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A dear friend, a courageous and faithful man told me that he becomes so distressed at the corrupt, coarse and injurious ways of this world that he sometimes vomits.

Estrangement is a natural reaction to evil and inhumanity.  One might say it is a common phenomenon of contemporary secular existence.

Estrangement has its roots in Medieval Latin and Old French.  We know it to describe being put at a psychological distance.  In its origin it was meant to describe the disrupting of love, friendship, loyalty – the bond and good relations with another.  It describes a condition whereby a harmonious relationship is replaced with hostility or indifference.

Estrangement infers a loss of intimacy, connection with another.

To understand how my friend literally gets sick think of estrangement.  We live in a culture that creates a distance from one another.

One of the fundamental ways this happens is through the distance between secular consciousness and sacred consciousness.

As psychotherapist M. Scott Peck points out: those with secular consciousness see themselves as “the center of the universe.”  (Hence, the ego and selfishness become prevalent.)

This consciousness is often the mindset of the “educated” class.  Yet, as educated individuals they realize that they are in a world of 6-7 billion people. This puts their view at odds with reality.  How can you be “the center of the universe” when many others – who seemingly are like you – exist?  The normal default setting for those with this view is to create distance and “distinctions” which make them feel “special,” exceptional.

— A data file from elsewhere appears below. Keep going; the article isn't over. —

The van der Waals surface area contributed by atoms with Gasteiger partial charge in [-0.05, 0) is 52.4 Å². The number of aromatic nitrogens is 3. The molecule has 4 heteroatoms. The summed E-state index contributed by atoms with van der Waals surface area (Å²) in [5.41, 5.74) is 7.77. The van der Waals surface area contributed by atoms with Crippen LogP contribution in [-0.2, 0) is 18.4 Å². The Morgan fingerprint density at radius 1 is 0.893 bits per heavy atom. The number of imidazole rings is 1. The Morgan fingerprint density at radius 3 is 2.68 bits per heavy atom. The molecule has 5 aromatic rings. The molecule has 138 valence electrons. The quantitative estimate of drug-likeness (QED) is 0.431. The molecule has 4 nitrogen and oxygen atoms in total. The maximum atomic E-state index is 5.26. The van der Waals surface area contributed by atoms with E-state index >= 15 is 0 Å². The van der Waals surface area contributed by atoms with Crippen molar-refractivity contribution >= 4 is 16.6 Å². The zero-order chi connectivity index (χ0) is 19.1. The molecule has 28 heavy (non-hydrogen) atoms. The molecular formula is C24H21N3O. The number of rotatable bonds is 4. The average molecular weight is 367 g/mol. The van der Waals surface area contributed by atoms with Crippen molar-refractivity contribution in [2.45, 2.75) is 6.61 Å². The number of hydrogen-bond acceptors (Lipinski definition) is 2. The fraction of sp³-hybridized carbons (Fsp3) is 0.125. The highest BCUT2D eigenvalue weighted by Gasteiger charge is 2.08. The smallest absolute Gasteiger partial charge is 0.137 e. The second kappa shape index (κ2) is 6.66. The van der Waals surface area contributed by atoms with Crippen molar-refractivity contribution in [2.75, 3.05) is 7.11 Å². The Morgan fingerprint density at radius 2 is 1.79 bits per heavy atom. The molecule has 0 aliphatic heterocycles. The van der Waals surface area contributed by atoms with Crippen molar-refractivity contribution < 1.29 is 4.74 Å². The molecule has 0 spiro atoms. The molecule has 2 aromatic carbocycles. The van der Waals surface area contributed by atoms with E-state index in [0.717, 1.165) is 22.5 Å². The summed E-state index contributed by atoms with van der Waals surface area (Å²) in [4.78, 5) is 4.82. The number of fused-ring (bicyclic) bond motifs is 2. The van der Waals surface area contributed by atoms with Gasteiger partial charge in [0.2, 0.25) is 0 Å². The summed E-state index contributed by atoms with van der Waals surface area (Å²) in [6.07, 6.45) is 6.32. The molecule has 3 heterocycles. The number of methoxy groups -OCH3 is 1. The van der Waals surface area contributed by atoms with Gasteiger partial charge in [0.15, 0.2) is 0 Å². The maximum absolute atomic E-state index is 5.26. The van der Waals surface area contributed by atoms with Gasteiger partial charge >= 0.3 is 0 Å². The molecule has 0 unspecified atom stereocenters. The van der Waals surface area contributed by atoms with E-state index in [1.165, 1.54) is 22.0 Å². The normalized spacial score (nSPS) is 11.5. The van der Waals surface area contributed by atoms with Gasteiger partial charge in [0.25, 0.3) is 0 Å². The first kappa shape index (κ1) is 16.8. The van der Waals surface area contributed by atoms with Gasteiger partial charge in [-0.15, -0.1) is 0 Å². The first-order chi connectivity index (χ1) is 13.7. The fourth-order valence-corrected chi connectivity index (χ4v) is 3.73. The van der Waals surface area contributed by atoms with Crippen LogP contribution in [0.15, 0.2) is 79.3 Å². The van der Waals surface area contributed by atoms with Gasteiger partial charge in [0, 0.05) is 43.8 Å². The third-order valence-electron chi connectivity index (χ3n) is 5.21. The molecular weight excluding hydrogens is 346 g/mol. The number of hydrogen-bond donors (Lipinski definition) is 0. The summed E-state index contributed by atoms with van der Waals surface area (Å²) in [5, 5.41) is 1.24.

Those with a scared consciousness see themselves as on a journey.  They are pilgrims and the center for them is God, that which is both here and beyond. Unlike the secularist, they do not have to create an “exceptionalism”.   Unlike the secularists, they do not have to confront the proposition that they may not be “the center of the universe”.  Unlike the secularists, those of sacred consciousness are at home here because their meaning is derived not from their importance but from their relationship with God.

That said, the estrangement occurs not just because there are to competing and contradictory mindsets but because each produces a different language and way of experiencing the world.  And, wherein is the estrangement.  There is no human contact between the two groups; there is no intimacy with those one encounters and there is often actions which seem coarse, inconsiderate and worse.

All the more reason, to think seriously about how the culture might influence your happiness and welfare.

God bless.